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Vitter Statement before House Energy & Commerce Subcommittee Hearing on TSCA Reform
November 13, 2013

May 2013, Sens. Lautenberg & Vitter sit down to discuss bipartisan TSCA reform and CSIA
U.S. Sen. David Vitter (R-La.), top Republican on the Environment and Public Works (EPW) Committee, will testify at the U.S. House of Representatives Subcommittee on Environment and the Economy Committee on Energy and Commerce hearing today. Vitter will testify in support of legislation he coauthored with the late Sen. Frank Lautenberg (D-N.J.) to update the Toxic Substance Control Act of 1976. Vitter's legislation is entitled the Chemical Safety Improvement Act. Click here to watch today's hearing.



NOVEMBER 13, 2013

Let me begin by thanking Chairman Shimkus and Ranking Member Tonko for inviting Senator Udall and myself to this hearing today. Senator Udall and I have been working very hard these past few months to ensure that S. 1009, the Chemical Safety Improvement Act, which I had the pleasure of introducing with the late Senator Frank Lautenberg, continues to improve and gets us where we need to be to finally, after 37 long years, modernize and repair the badly outdated Toxic Substances Control Act.

Today's hearing is a great step in the right direction, and I am excited to see the House of Representatives taking such a serious interest in TSCA reform. The Lautenberg-Vitter bill, which is currently cosponsored by a bipartisan and politically diverse quarter of the United States Senate, was the product of extensive negotiations, and I believe it exemplifies real bipartisan compromise.

While crafting the bill being discussed today, Frank and I certainly were not disillusioned into thinking it was perfect legislation. That is precisely why I have partnered with Senator Udall to strengthen S. 1009 and we have committed ourselves to meeting with anyone interested in achieving significant bipartisan TSCA reform.

After a long hearing in July, and countless hours of meetings, we fully recognize the issues that have been raised, some legitimate and some not, with the Lautenberg-Vitter bill. I think it has been made abundantly clear, but I will say it again: anyone interested in achieving meaningful bipartisan compromise to ensure TSCA reform protects all Americans in all 50 states, not just a small segment of the population or the financial interests of a favored constituency, has a welcomed seat at the table.

I am confident that by working with Senator Udall, interested stakeholders, the EPA, and other Senators - both cosponsors of S. 1009 and not - we will achieve a compromise that not only enhances business certainty and creates a strong federal chemicals management system, but also sets meaningful deadlines, protects the most vulnerable among us, effectively screens all active chemicals in commerce, guarantees Americans' access to private rights of action and legal remedies, and makes certain that EPA has the tools necessary to ensure the chemicals that we are all exposed to are safe.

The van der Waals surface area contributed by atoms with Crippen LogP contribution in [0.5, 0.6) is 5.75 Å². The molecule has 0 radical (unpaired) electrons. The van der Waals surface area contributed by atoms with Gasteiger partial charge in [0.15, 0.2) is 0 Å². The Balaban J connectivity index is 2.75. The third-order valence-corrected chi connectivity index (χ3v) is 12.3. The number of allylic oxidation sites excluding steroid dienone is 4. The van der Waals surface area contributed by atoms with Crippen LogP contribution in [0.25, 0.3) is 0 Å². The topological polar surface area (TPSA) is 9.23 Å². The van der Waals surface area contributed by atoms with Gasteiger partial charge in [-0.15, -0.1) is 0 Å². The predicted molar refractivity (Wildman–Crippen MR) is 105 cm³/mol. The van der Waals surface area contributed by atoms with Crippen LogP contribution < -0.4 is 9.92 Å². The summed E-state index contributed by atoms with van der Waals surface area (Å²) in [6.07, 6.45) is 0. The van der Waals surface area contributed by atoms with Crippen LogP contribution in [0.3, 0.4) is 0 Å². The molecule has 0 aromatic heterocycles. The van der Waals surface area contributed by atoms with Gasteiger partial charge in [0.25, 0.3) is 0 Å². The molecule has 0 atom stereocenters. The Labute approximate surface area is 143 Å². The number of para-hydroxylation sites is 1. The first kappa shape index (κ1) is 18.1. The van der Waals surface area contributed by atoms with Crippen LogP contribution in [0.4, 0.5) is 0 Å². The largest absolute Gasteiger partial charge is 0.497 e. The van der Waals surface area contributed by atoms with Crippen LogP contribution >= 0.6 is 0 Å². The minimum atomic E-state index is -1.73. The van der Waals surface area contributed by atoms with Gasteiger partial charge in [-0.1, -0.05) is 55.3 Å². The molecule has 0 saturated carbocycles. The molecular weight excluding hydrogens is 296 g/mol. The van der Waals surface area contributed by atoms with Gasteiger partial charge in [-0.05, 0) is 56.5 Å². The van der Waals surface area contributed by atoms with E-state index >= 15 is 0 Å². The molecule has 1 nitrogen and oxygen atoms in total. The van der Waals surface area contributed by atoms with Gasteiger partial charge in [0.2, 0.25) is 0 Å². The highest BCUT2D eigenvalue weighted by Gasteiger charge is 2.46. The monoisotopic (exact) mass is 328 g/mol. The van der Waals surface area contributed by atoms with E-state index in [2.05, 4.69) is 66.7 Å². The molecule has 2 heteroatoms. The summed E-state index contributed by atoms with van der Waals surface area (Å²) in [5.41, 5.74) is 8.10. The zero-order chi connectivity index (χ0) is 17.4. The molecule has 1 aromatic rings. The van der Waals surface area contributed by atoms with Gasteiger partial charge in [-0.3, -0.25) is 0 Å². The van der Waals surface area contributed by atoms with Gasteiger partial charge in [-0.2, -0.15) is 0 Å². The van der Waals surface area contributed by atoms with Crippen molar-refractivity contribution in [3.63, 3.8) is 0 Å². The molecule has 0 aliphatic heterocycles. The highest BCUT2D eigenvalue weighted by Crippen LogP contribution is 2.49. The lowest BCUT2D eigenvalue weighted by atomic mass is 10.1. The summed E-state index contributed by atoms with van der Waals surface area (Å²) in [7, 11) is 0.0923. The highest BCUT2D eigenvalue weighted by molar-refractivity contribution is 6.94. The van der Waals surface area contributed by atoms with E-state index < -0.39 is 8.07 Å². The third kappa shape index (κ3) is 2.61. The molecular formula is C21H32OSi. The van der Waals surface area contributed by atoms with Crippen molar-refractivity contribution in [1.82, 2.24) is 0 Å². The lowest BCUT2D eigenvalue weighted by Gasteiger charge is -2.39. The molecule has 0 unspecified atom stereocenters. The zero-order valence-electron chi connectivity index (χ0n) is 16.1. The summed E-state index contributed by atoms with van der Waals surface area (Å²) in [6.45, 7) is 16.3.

It is vitally important that no one in this debate becomes disillusioned that, while there is a consensus in the need for TSCA reform, this can be accomplished without compromise and strong bipartisan support. No member of Congress, individual, company, state, or advocacy group is going to get everything they want and, to those of us who understand the meaning of compromise, this should not come as any surprise.

The Lautenberg-Vitter bill is the foundation from which we should delicately build. Frank himself called this compromise a "historic step" that would "fix the flaws with current law." Vice President Biden referred to our efforts as a "bipartisan breakthrough." In a statement from Senator Lautenberg's widow Bonnie, she remembered, "Frank told me that this bill would be bigger and could save more lives than his law to ban smoking on airplanes" and, in her words, "Passage of this bill would be a wonderful cap to his career and testament to his legacy."

S. 1009 is Senator Lautenberg's legacy bill, and any attempt to go back to previous failed partisan efforts of reform is nothing more than an affirmation in the status quo that will ensure Americans in the vast majority of states all over this country, without chemical management programs of their own, will be forced to live under the current, broken TSCA.

I would be remiss not to mention the work that went into achieving bipartisan compromise with Frank. He was a talented politician committed to making the world a better place. I enjoyed arguing, negotiating and working with Frank Lautenberg. Frank's wife Bonnie was there to take pictures the day Frank and I shook hands on this pivotal agreement. I am proud that Senator Udall and I have partnered to carry on his legacy and the commitment to reform he held so dear. Both Senator Udall and I agree that the time to get this historic bipartisan agreement over the finish line is now.

Again I would like to thank the committee for holding this important hearing and for allowing me to testify. By working together we can accomplish the shared goal of reforming TSCA and finally getting modernization of this antiquated statute signed into law.



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